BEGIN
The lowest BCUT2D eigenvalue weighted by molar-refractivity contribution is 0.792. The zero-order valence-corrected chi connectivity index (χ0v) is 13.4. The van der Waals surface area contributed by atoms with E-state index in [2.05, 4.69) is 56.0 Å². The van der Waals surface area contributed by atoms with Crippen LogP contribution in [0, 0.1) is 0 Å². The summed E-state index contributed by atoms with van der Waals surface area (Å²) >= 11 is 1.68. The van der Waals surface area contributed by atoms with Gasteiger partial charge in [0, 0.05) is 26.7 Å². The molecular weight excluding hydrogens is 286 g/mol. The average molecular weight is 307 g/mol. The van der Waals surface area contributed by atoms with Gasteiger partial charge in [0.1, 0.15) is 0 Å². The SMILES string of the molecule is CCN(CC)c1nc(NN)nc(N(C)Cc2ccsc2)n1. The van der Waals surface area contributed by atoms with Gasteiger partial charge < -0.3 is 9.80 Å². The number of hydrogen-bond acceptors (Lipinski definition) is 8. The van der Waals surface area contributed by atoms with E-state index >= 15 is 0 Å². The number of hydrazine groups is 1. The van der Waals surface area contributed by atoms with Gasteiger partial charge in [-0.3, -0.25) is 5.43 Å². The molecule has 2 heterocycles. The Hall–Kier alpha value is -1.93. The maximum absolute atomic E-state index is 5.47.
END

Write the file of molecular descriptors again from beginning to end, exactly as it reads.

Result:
The lowest BCUT2D eigenvalue weighted by molar-refractivity contribution is 0.792. The zero-order valence-corrected chi connectivity index (χ0v) is 13.4. The van der Waals surface area contributed by atoms with E-state index in [2.05, 4.69) is 56.0 Å². The van der Waals surface area contributed by atoms with Crippen LogP contribution in [0, 0.1) is 0 Å². The summed E-state index contributed by atoms with van der Waals surface area (Å²) >= 11 is 1.68. The van der Waals surface area contributed by atoms with Gasteiger partial charge in [0, 0.05) is 26.7 Å². The molecular weight excluding hydrogens is 286 g/mol. The average molecular weight is 307 g/mol. The van der Waals surface area contributed by atoms with Gasteiger partial charge in [0.1, 0.15) is 0 Å². The SMILES string of the molecule is CCN(CC)c1nc(NN)nc(N(C)Cc2ccsc2)n1. The van der Waals surface area contributed by atoms with Gasteiger partial charge < -0.3 is 9.80 Å². The number of hydrogen-bond acceptors (Lipinski definition) is 8. The van der Waals surface area contributed by atoms with E-state index >= 15 is 0 Å². The number of hydrazine groups is 1. The van der Waals surface area contributed by atoms with Gasteiger partial charge in [-0.3, -0.25) is 5.43 Å². The molecule has 2 heterocycles. The Hall–Kier alpha value is -1.93. The maximum absolute atomic E-state index is 5.47.